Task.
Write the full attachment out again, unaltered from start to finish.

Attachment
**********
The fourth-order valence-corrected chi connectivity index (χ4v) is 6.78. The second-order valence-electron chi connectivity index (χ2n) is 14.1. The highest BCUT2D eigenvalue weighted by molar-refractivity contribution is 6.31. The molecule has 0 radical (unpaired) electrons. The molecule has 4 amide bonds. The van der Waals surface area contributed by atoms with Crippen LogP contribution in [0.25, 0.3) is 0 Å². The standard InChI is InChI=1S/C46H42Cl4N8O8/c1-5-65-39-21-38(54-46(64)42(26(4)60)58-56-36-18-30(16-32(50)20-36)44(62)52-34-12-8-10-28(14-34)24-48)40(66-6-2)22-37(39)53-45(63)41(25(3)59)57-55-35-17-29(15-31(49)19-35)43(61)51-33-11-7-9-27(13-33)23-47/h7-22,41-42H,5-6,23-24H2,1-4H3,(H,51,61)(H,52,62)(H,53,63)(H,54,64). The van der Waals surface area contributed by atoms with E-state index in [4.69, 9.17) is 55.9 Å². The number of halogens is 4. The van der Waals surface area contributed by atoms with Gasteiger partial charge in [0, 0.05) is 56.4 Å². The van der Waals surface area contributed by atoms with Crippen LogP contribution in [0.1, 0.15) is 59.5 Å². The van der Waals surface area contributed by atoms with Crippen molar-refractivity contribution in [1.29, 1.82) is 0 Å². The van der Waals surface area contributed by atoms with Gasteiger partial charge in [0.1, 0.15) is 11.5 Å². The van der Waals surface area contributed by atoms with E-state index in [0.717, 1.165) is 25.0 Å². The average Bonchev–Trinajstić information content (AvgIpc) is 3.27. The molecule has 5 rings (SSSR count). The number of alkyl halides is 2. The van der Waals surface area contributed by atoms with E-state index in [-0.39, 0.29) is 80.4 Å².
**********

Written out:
The fourth-order valence-corrected chi connectivity index (χ4v) is 6.78. The second-order valence-electron chi connectivity index (χ2n) is 14.1. The highest BCUT2D eigenvalue weighted by molar-refractivity contribution is 6.31. The molecule has 0 radical (unpaired) electrons. The molecule has 4 amide bonds. The van der Waals surface area contributed by atoms with Crippen LogP contribution in [0.25, 0.3) is 0 Å². The standard InChI is InChI=1S/C46H42Cl4N8O8/c1-5-65-39-21-38(54-46(64)42(26(4)60)58-56-36-18-30(16-32(50)20-36)44(62)52-34-12-8-10-28(14-34)24-48)40(66-6-2)22-37(39)53-45(63)41(25(3)59)57-55-35-17-29(15-31(49)19-35)43(61)51-33-11-7-9-27(13-33)23-47/h7-22,41-42H,5-6,23-24H2,1-4H3,(H,51,61)(H,52,62)(H,53,63)(H,54,64). The van der Waals surface area contributed by atoms with E-state index in [4.69, 9.17) is 55.9 Å². The number of halogens is 4. The van der Waals surface area contributed by atoms with Gasteiger partial charge in [0, 0.05) is 56.4 Å². The van der Waals surface area contributed by atoms with Crippen LogP contribution in [0.1, 0.15) is 59.5 Å². The van der Waals surface area contributed by atoms with Crippen molar-refractivity contribution in [1.29, 1.82) is 0 Å². The van der Waals surface area contributed by atoms with Gasteiger partial charge in [0.1, 0.15) is 11.5 Å². The van der Waals surface area contributed by atoms with E-state index in [0.717, 1.165) is 25.0 Å². The average Bonchev–Trinajstić information content (AvgIpc) is 3.27. The molecule has 5 rings (SSSR count). The number of alkyl halides is 2. The van der Waals surface area contributed by atoms with E-state index in [-0.39, 0.29) is 80.4 Å².